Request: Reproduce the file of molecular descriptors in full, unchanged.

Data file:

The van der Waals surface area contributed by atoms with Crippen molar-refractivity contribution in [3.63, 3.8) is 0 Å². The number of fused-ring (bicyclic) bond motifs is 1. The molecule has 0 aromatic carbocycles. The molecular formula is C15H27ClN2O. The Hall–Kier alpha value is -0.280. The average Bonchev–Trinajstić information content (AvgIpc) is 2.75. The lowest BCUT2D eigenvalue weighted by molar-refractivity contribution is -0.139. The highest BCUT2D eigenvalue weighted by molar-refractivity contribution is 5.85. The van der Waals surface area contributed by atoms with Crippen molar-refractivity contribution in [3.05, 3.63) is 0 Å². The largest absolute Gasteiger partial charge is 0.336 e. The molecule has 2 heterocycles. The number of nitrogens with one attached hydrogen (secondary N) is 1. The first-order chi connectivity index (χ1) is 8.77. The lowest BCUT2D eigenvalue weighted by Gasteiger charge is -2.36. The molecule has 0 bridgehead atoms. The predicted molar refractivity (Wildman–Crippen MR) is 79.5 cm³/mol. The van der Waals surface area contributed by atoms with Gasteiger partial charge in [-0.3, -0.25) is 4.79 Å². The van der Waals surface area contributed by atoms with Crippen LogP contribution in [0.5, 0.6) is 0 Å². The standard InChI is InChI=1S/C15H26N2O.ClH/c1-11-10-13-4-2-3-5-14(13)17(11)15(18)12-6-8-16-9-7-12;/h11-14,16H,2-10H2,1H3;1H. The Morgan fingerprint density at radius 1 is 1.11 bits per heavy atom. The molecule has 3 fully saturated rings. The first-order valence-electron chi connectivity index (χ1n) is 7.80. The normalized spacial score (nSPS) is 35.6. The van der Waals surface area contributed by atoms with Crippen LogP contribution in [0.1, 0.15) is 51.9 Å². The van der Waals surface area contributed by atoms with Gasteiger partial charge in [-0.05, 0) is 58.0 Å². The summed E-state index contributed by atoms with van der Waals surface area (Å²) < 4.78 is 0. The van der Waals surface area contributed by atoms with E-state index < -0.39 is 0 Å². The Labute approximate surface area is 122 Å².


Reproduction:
The van der Waals surface area contributed by atoms with Crippen molar-refractivity contribution in [3.63, 3.8) is 0 Å². The number of fused-ring (bicyclic) bond motifs is 1. The molecule has 0 aromatic carbocycles. The molecular formula is C15H27ClN2O. The Hall–Kier alpha value is -0.280. The average Bonchev–Trinajstić information content (AvgIpc) is 2.75. The lowest BCUT2D eigenvalue weighted by molar-refractivity contribution is -0.139. The highest BCUT2D eigenvalue weighted by molar-refractivity contribution is 5.85. The van der Waals surface area contributed by atoms with Crippen molar-refractivity contribution in [3.05, 3.63) is 0 Å². The largest absolute Gasteiger partial charge is 0.336 e. The molecule has 2 heterocycles. The number of nitrogens with one attached hydrogen (secondary N) is 1. The first-order chi connectivity index (χ1) is 8.77. The lowest BCUT2D eigenvalue weighted by Gasteiger charge is -2.36. The molecule has 0 bridgehead atoms. The predicted molar refractivity (Wildman–Crippen MR) is 79.5 cm³/mol. The van der Waals surface area contributed by atoms with Gasteiger partial charge in [-0.3, -0.25) is 4.79 Å². The van der Waals surface area contributed by atoms with Crippen LogP contribution in [0.5, 0.6) is 0 Å². The standard InChI is InChI=1S/C15H26N2O.ClH/c1-11-10-13-4-2-3-5-14(13)17(11)15(18)12-6-8-16-9-7-12;/h11-14,16H,2-10H2,1H3;1H. The Morgan fingerprint density at radius 1 is 1.11 bits per heavy atom. The molecule has 3 fully saturated rings. The first-order valence-electron chi connectivity index (χ1n) is 7.80. The normalized spacial score (nSPS) is 35.6. The van der Waals surface area contributed by atoms with Crippen LogP contribution in [0.1, 0.15) is 51.9 Å². The van der Waals surface area contributed by atoms with Gasteiger partial charge in [-0.05, 0) is 58.0 Å². The summed E-state index contributed by atoms with van der Waals surface area (Å²) < 4.78 is 0. The van der Waals surface area contributed by atoms with E-state index < -0.39 is 0 Å². The Labute approximate surface area is 122 Å².